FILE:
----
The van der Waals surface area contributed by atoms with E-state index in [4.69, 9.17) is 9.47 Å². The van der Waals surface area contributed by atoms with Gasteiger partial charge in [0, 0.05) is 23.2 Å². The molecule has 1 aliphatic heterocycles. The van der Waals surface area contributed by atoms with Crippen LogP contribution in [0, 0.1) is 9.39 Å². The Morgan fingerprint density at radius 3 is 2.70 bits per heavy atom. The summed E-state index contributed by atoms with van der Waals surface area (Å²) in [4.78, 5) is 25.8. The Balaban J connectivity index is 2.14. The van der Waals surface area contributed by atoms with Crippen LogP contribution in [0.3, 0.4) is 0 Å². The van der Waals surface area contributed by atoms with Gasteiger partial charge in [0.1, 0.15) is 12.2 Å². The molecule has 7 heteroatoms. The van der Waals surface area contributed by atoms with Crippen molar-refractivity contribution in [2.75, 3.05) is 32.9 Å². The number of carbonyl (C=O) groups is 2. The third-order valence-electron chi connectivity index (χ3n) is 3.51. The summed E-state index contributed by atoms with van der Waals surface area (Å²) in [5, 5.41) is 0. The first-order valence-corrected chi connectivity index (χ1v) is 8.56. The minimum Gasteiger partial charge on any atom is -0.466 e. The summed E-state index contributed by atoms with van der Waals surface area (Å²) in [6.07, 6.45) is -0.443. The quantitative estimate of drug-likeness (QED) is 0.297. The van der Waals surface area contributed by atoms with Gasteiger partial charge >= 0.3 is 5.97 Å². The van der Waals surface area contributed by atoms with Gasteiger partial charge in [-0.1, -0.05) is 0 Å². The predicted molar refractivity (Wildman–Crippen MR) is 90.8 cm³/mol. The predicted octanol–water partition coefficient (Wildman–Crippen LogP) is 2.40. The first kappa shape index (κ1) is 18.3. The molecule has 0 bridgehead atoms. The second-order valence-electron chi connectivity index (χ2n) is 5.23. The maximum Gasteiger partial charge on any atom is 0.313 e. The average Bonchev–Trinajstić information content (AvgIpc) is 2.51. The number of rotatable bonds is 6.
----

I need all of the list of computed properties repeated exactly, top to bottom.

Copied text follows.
The van der Waals surface area contributed by atoms with E-state index in [4.69, 9.17) is 9.47 Å². The van der Waals surface area contributed by atoms with Gasteiger partial charge in [0, 0.05) is 23.2 Å². The molecule has 1 aliphatic heterocycles. The van der Waals surface area contributed by atoms with Crippen LogP contribution in [0, 0.1) is 9.39 Å². The Morgan fingerprint density at radius 3 is 2.70 bits per heavy atom. The summed E-state index contributed by atoms with van der Waals surface area (Å²) in [4.78, 5) is 25.8. The Balaban J connectivity index is 2.14. The van der Waals surface area contributed by atoms with Crippen LogP contribution in [0.3, 0.4) is 0 Å². The van der Waals surface area contributed by atoms with Gasteiger partial charge in [0.1, 0.15) is 12.2 Å². The molecule has 7 heteroatoms. The van der Waals surface area contributed by atoms with Crippen molar-refractivity contribution in [2.75, 3.05) is 32.9 Å². The number of carbonyl (C=O) groups is 2. The third-order valence-electron chi connectivity index (χ3n) is 3.51. The summed E-state index contributed by atoms with van der Waals surface area (Å²) in [5, 5.41) is 0. The first-order valence-corrected chi connectivity index (χ1v) is 8.56. The minimum Gasteiger partial charge on any atom is -0.466 e. The summed E-state index contributed by atoms with van der Waals surface area (Å²) in [6.07, 6.45) is -0.443. The quantitative estimate of drug-likeness (QED) is 0.297. The van der Waals surface area contributed by atoms with Gasteiger partial charge >= 0.3 is 5.97 Å². The van der Waals surface area contributed by atoms with Gasteiger partial charge in [-0.1, -0.05) is 0 Å². The predicted molar refractivity (Wildman–Crippen MR) is 90.8 cm³/mol. The predicted octanol–water partition coefficient (Wildman–Crippen LogP) is 2.40. The first kappa shape index (κ1) is 18.3. The molecule has 0 bridgehead atoms. The second-order valence-electron chi connectivity index (χ2n) is 5.23. The maximum Gasteiger partial charge on any atom is 0.313 e. The average Bonchev–Trinajstić information content (AvgIpc) is 2.51. The number of rotatable bonds is 6.